tesseract by @jeroen for more direct control of the OCR process.
pdftools for extracting metadata and text from PDF files (therefore more specific to PDF, and without a Java dependency)
tabulizer by @leeper and @tpaskhalis, Bindings for Tabula PDF Table Extractor Library, to extract tables, therefore not text, from PDF files.
rtika by @goodmansasha for more general text parsing.
gutenbergr by @dgrtwo for searching and downloading public domain texts from Project Gutenberg.
Please note that this project is released with a Contributor Code of Conduct. By participating in this project you agree to abide by its terms.
epub_catfunction for pretty printing to console as a helpful way to quickly inspect the parsed text in a more easily readable format than looking at the quoted strings in the table entries.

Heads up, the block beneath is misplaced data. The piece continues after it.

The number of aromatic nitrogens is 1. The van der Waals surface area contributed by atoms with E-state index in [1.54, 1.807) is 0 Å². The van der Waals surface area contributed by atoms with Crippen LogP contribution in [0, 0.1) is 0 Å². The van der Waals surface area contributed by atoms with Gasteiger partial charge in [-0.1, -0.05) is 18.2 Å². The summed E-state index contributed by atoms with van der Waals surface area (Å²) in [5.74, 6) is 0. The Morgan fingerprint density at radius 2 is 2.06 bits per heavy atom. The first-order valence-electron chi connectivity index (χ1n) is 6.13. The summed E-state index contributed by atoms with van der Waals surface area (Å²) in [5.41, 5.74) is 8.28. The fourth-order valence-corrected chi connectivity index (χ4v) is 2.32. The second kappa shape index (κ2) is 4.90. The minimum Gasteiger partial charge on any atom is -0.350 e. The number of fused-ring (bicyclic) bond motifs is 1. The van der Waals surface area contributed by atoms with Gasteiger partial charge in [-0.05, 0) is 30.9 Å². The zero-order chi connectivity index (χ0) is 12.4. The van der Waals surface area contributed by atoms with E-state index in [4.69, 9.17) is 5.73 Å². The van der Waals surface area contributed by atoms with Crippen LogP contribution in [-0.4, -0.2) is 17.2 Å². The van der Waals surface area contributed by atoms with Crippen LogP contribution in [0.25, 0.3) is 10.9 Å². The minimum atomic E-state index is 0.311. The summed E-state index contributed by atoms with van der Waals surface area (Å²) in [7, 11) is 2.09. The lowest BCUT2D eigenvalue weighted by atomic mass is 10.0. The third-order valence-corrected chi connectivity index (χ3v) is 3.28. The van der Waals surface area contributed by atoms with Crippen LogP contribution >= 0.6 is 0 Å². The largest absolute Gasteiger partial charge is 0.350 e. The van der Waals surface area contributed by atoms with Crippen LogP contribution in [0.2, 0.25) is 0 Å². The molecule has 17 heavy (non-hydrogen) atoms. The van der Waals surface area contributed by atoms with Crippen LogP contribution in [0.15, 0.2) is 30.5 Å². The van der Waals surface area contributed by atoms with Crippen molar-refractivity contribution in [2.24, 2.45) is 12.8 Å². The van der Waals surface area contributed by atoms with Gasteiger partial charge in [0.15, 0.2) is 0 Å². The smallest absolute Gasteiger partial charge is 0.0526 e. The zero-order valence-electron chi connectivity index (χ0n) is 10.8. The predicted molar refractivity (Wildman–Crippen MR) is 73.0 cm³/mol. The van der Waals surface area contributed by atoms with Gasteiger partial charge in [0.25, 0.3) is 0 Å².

epub_catcan take an EPUB filename string (may be a vector) as its first argument or a data frame already returned by
epub_headaccepts EPUB character filenames or now also a data frame already returned by
epubbased on those files. Because of this change, the first argument has been renamed from
epubfunction, defaulting to UTF-8.
titlefield when missing, redundant or requiring remapping/renaming. All outputs of
epubnow include a
titleas well as
datafield, even if the e-book does not have a metadata field named
epub_headfunction for previewing the opening text of each e-book section.
epub_metafor strictly parsing EPUB metadata without reading the full file contents.
unlinkimmediately after use, rather than after all files are read into memory or by overwriting files in a single temp directory.
epubrfunctions is not too inflexible.